Lot of big stuff going on nationally…

14 09 2009

Wow.  It’s almost as if limited-government activists have had some kind of Axelrod-esque political-strategy coaching session over the past few weeks, what with the massive 9/12 crowd in DC, the quiet, under-the-radar dismissal of radical communist 9/11 Truther “Green Jobs Czar” Van Jones, and ACORN’s recent fall from grace.

Trying to organize conservatives and libertarians has been famously compared to trying to herd cats.  How do you unite a bunch of people who fundamentally want to be left alone?  It’s pretty simple, actually—you don’t.  Offend their sensibilities enough—appoint radical loons to shadowy Executive branch positions (looking at you, 30+ Czars) without (apparently) bothering to vet them, spend trillions of dollars we don’t have to prop up a creaking economic system, and push a leftist agenda against mounting public opposition without first addressing the tens of trillions of dollars of unfunded liabilities that will start rearing their ugly heads in the next decade—and people will organize themselves, from the bottom up, more or less spontaneously.  You don’t need a George Soros-funded advocacy network to move truly concerned citizens to action.

The 9/12 Tea Party in DC is a great example of this.  Sure, FreedomWorks and other well-funded, politically connected groups plastered their names on some rockstar tour buses on display at the event.  Yes, political insiders like Dick Armey gave speeches.  But the seas of protesters who hauled themselves and their handmade signs to the Capital from every corner of the country on, to the best of my knowledge, their own dime, were not there because some guy in an ACORN office told them to be there.  If anyone urged them to go, it was their own neighbors, not a bunch of self-righteous community organizers.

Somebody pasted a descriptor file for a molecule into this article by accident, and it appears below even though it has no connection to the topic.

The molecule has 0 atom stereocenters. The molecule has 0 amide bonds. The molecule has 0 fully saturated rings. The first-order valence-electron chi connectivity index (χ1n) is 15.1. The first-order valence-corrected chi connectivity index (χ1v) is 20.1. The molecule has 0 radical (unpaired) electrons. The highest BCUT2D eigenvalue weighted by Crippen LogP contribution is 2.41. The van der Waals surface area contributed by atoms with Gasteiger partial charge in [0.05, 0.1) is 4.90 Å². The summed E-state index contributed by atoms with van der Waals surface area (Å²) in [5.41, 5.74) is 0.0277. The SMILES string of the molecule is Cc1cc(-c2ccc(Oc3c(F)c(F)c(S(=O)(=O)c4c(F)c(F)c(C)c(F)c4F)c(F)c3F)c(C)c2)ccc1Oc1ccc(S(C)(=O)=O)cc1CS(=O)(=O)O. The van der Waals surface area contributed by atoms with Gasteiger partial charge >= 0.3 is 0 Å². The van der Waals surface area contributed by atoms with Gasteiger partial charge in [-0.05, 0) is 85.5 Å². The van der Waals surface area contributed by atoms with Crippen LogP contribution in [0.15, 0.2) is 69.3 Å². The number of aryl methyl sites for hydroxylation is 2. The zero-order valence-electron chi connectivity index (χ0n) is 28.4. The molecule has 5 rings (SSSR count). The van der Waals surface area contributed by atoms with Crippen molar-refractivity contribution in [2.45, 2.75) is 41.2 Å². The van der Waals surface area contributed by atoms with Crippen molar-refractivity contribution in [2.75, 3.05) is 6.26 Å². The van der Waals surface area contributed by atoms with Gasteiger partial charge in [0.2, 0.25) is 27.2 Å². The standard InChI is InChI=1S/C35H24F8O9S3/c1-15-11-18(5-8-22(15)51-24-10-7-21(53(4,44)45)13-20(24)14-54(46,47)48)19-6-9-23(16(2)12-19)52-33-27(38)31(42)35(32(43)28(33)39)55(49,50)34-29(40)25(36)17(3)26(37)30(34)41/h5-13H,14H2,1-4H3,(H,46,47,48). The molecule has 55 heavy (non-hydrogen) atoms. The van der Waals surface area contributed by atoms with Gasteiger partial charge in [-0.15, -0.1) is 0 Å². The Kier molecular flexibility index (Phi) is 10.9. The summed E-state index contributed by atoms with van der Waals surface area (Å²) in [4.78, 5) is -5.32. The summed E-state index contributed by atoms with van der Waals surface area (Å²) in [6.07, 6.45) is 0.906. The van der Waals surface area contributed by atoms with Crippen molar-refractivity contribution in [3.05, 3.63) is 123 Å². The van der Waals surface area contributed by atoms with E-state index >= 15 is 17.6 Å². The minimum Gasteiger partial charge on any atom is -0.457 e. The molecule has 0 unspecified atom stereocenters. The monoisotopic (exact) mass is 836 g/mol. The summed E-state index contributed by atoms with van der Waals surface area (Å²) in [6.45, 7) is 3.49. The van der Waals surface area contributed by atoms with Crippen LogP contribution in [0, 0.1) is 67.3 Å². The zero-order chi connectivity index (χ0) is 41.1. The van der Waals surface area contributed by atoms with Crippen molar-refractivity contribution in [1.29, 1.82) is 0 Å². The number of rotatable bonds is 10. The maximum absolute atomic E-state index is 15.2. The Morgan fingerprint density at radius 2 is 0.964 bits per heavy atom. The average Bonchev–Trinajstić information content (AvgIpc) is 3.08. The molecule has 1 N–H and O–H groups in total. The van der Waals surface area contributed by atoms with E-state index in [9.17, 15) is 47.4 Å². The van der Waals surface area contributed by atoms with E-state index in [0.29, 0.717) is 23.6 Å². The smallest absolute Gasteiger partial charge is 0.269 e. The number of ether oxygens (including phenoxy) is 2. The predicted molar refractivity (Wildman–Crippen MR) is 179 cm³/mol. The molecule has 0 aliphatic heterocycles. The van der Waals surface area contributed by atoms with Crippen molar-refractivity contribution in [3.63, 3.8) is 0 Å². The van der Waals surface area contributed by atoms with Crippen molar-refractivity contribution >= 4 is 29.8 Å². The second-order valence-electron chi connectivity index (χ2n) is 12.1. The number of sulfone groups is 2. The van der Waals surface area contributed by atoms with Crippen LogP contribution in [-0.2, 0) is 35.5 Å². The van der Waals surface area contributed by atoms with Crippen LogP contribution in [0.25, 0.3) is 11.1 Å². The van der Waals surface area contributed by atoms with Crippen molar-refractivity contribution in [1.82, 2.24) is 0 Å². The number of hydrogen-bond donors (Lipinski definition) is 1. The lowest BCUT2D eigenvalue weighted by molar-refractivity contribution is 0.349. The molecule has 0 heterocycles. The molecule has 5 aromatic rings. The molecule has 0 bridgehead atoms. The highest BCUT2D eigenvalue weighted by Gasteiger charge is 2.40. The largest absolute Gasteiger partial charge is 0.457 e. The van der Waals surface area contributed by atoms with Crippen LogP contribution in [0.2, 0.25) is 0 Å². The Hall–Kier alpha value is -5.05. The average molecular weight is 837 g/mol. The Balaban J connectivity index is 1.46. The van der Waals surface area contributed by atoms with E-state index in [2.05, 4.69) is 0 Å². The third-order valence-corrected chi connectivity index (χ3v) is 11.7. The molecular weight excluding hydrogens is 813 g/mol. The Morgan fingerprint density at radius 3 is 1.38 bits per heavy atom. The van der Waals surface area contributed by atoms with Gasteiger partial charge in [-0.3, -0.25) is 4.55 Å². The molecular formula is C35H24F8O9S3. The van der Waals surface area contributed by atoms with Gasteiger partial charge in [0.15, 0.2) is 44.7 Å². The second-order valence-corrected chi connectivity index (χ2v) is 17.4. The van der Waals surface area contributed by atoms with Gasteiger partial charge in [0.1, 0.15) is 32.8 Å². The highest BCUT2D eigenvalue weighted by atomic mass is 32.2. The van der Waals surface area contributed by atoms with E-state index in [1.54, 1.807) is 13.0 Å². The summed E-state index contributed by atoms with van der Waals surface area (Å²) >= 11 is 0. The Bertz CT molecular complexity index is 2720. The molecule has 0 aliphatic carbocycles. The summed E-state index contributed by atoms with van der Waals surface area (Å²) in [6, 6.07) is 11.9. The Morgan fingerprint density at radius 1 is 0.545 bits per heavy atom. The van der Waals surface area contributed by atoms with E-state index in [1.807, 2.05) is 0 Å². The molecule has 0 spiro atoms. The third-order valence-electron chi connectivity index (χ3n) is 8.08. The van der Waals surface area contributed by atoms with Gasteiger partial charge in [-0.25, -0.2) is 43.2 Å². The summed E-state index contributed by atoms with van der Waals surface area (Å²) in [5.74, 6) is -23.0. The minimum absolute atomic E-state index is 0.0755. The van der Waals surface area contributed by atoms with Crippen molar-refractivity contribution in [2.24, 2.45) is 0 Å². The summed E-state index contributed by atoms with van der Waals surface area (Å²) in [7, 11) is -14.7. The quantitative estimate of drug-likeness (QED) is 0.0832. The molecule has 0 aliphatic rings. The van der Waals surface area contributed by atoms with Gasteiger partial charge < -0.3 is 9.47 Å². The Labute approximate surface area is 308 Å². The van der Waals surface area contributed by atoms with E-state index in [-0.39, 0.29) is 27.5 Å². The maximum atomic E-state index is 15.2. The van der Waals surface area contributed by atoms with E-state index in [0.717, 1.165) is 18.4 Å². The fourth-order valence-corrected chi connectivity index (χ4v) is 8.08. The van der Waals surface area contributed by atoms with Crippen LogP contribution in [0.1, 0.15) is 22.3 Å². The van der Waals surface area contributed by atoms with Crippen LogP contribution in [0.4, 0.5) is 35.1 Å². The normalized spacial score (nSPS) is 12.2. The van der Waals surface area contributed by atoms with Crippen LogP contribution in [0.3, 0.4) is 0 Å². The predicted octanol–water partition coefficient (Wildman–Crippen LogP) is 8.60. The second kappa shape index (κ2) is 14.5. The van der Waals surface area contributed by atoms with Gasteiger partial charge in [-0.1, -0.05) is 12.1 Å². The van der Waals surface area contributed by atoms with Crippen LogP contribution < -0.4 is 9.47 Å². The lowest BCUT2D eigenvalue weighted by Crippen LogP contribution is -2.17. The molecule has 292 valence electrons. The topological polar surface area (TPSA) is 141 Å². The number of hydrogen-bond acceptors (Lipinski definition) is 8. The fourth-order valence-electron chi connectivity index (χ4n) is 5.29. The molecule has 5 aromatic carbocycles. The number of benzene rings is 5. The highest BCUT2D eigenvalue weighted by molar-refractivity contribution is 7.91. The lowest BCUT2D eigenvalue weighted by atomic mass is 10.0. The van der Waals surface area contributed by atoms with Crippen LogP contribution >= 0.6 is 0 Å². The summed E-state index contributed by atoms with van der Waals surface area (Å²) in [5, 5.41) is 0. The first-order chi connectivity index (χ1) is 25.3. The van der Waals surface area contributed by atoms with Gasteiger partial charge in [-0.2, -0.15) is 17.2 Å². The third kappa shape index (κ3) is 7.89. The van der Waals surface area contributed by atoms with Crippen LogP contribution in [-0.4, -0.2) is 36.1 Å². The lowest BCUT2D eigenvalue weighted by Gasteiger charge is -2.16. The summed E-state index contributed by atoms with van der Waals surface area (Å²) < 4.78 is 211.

And about that crowd size: I can’t seem to find a satisfactory number.  “Up to two million” seems quite optimistic; the “tens of thousands” reported by most mainstream media outlets seems to be a deliberate turn of phrase designed to undermine the truly massive numbers of attendants.  Somewhere in the ballpark of five hundred thousand seems to be a reasonable lower-end compromise.  I’m no expert on crowd size estimation, but this picture:

This is pre-renovation, we lost some seats to boxes (at least during construction)

This is pre-renovation, we lost some seats to boxes (at least during construction).

…represents the majority of the roughly 110,000+ football fans that pack the Big House on a typical game day.  Watching this time-lapse traffic cam video:

…you see a flood of people marching down Pennsylvania Avenue.  It’s a lapse, so it’s jumpy and it’s not immediately clear how spaced-out each frame is.  But damn, that’s a lot of people.  For a herd of cats, they sure are organized.

The most beautiful part?  I think the vast majority of the protesters that showed up were past the point of even caring whether the media gave them a minute of honest coverage.  I wish I could have been there to document the event for the Michigan Review, but alas, I had other things to do (like host the Michigan Review party).  I’m sure with Patrick Swayze’s death, all evidence of the event will disappear from any major new outlet’s website.  But nobody went to the march expecting to be lionized by the media—quite the opposite, I’m sure.

I don’t think the 9/12 march was the culmination of (what I hope is) this newborn limited-government push.  With a united, positive message that promotes greater freedom, not bigger government, as a solution to our current and future problems, this will be the start of a sustained movement.

This is getting long, but I want to get my thoughts down on ACORN.  I guess that will give me something to talk about tomorrow.




One response

15 09 2009


I lost your email address but wanted to send you this link to ponder a different issue: Fat Tax Follies

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